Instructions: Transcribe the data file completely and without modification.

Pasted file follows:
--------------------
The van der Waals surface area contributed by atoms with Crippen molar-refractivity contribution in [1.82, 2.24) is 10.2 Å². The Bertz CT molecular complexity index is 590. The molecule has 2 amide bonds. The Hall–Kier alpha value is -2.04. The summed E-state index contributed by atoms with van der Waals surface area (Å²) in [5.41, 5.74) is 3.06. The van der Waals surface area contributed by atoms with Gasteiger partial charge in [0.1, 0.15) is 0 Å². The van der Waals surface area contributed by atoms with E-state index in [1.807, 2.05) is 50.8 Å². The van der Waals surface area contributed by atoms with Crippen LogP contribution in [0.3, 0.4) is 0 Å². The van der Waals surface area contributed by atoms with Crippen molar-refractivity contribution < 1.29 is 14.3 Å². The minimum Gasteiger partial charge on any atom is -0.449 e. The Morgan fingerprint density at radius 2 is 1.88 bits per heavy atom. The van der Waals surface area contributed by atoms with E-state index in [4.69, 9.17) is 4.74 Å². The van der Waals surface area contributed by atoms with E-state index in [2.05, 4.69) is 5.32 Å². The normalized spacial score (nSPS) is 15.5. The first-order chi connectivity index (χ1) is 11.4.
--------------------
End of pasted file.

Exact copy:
The van der Waals surface area contributed by atoms with Crippen molar-refractivity contribution in [1.82, 2.24) is 10.2 Å². The Bertz CT molecular complexity index is 590. The molecule has 2 amide bonds. The Hall–Kier alpha value is -2.04. The summed E-state index contributed by atoms with van der Waals surface area (Å²) in [5.41, 5.74) is 3.06. The van der Waals surface area contributed by atoms with Gasteiger partial charge in [0.1, 0.15) is 0 Å². The van der Waals surface area contributed by atoms with E-state index in [1.807, 2.05) is 50.8 Å². The van der Waals surface area contributed by atoms with Crippen LogP contribution in [0.3, 0.4) is 0 Å². The van der Waals surface area contributed by atoms with Crippen molar-refractivity contribution < 1.29 is 14.3 Å². The minimum Gasteiger partial charge on any atom is -0.449 e. The Morgan fingerprint density at radius 2 is 1.88 bits per heavy atom. The van der Waals surface area contributed by atoms with E-state index in [4.69, 9.17) is 4.74 Å². The van der Waals surface area contributed by atoms with E-state index in [2.05, 4.69) is 5.32 Å². The normalized spacial score (nSPS) is 15.5. The first-order chi connectivity index (χ1) is 11.4.